Weight is an important metric for certain riders and riding styles. Those who prefer pointing their bikes downhill probably don't mind adding a few ounces here and there, particularly when there is a performance benefit. Cross-country riders and racers, on the other hand, tend to be less keen on picking up any unnecessary grams. The less weight you're pushing, the faster you can go and the fewer calories you expend. For many riders, though, there are criteria more important than weight — performance and value come to mind.
The heaviest clipless pedals we've tested are the DMR V-Twin, at 610 grams. The lightest pedals are the Crank Brothers Egg Beater 3, at 280 grams. When you factor in the additional weight of their cleats, it's a 351-gram difference between the two. That's a big gap between two parts that have roughly the same function. In general, the manufacturer's stated weights corresponded closely to the weights we observed on our scales. When that's not the case, we take note and list our observed weights. Our Editor's Choice winner, the HT T-1 weighs in at 372-grams for a high performing pedal with a mid-sized cage. For comparison, one of our other most highly rated mid-cage pedals, the Shimano XT M8120 weighs in at 430-grams, nearly 60 grams heavier.
Mud Shedding Ability
This metric evaluates how well the pedal sheds mud and resists jamming in muddy conditions. The muddier the trail, the more likely you are to put a foot down. When this happens, you'll start transferring mud to the pedal and clogging the clipless mechanism. The best mud shedding pedals have some way of evacuating mud to allow engagement. Simple designs are often rewarded here.
The HT T-1, with its wide-open design, is well built for the challenges of mud. The Shimano XTR M9100, with its conically machined platform, also did remarkably well when our soles got muddy. Surprisingly, the Time ATAC Speciale 8, with its solid body design, does incredibly well and is renowned for its ability to keep riders going through the mud. Like the HT, the Time employs a minimalist front clip that leaves nowhere for mud to hang on.
Pedals like the Xpedo GFX and the Crank Brothers Double Shot 3, with lots of surface area, are notably worse on wet trails. Both accumulated mud as we rode.
This metric rates how effectively the presence or absence of a platform surrounding the clipless mechanism supports performance. The pedals in this test vary widely in the amount of platform provided, and there are advantages and disadvantages to more surface area. If you're spending your time in the saddle hammering away at the pedals with stiff shoes and not riding much technical terrain, a platform might be of little benefit. If you're riding more demanding terrain that requires more body movement and frequent unclipping, a platform becomes increasingly important. Pedals like the Eggbeater 3, with small platforms, are light and resist mud well, but don't give you much footing.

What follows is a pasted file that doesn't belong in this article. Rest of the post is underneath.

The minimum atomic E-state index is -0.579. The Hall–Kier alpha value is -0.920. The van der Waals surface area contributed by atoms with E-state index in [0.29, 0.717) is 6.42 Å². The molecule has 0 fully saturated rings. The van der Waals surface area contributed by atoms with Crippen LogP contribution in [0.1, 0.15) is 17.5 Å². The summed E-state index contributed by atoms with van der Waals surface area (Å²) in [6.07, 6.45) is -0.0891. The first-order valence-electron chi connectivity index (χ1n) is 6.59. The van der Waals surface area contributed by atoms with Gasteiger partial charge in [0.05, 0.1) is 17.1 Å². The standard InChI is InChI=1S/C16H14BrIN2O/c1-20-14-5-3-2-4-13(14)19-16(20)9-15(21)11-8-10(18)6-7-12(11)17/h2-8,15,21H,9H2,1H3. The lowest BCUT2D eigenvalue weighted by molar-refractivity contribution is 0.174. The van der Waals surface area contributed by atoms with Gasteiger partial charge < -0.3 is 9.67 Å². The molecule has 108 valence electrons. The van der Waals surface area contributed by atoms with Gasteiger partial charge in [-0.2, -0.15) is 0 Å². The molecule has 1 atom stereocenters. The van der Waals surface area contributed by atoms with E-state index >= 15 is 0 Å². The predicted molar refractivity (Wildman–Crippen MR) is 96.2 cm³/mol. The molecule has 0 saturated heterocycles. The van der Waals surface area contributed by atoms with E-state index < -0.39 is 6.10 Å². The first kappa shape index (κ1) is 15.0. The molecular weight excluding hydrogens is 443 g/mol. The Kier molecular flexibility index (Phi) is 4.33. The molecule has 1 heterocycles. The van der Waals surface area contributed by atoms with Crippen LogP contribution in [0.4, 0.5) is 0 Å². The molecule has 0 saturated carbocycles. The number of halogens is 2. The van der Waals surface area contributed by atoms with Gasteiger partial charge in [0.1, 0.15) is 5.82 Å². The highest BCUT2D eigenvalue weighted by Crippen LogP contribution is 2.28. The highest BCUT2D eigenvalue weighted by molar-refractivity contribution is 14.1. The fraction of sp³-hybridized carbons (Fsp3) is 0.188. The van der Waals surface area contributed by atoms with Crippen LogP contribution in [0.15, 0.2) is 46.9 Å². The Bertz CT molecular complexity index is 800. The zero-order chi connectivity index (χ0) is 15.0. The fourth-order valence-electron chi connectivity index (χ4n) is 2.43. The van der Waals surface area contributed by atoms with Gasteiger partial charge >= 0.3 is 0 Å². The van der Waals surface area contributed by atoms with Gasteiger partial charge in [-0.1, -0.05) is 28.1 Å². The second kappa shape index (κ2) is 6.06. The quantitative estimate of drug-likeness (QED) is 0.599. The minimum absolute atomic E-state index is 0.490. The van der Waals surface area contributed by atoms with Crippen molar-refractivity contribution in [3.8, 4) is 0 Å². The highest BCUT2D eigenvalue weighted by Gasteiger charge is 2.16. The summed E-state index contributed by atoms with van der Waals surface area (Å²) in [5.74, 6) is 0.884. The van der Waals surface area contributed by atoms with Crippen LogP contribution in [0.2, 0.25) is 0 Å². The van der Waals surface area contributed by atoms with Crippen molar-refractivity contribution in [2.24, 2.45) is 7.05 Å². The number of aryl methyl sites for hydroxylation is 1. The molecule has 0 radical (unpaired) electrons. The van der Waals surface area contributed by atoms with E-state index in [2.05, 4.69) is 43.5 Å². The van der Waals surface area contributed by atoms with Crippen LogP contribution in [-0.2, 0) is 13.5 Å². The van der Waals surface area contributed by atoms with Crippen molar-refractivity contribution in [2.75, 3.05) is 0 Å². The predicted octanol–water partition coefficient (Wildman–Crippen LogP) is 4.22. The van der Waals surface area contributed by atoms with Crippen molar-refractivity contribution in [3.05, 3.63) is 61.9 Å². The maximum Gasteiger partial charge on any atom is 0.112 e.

A larger platform increases your feeling of stability and gives your feet more control. The Shimano Saint M820 and HT T-1 both offer wide, stable surfaces that are easy to find with your foot and are less likely to roll beneath your shoe. Likewise, the Shimano XT M8120 and XTR M9120 also provide a substantial platform that provides ample shoe/pedal contact and improved lateral stability and leverage. The downsides of the larger platform include added weight, increased incidence of pedal strikes, and more surface area for mud to accumulate.
We rode these pedals hard, bashing rocks and stumps. We rode them in snow and rain, mud and sand, and swapped them between many bikes and riders. In the three months we spent abusing these pedals, we found some unexpected issues with our XTR pedals. Shimano pedals have been renowned for their durability, often lasting a decade or more. The XTR M9100 and XTR M9120 pedals that we tested, however, all had their seals pop out by the third ride and by the end of the test they required readjustment. Interestingly, the new XT M8120 did not experience this same issue despite appearing to have a nearly identical design.
Throughout our riding careers, we've noticed that Crank Brothers, Time, and HT pedals require rebuilds every year or two. They all sell kits for this costing around $25 and service can be done in less than an hour. Servicing a Shimano pedal's bearings however isn't typical, we have had many SPD's in our stables for years on end without servicing, let's hope these new pedals haven't changed that.
After months of riding around conjuring adjectives with our feet, chatting with each other, and compiling information, we've formed our opinions and awarded our winners. Hopefully, our hard work and pedaling make it easier for you to make an informed decision about the pedals that you'd like to hang on your whip. Using the results of our comprehensive evaluation and ratings, we hope this review will help you find your pedal with ease.
— Joshua Hutchens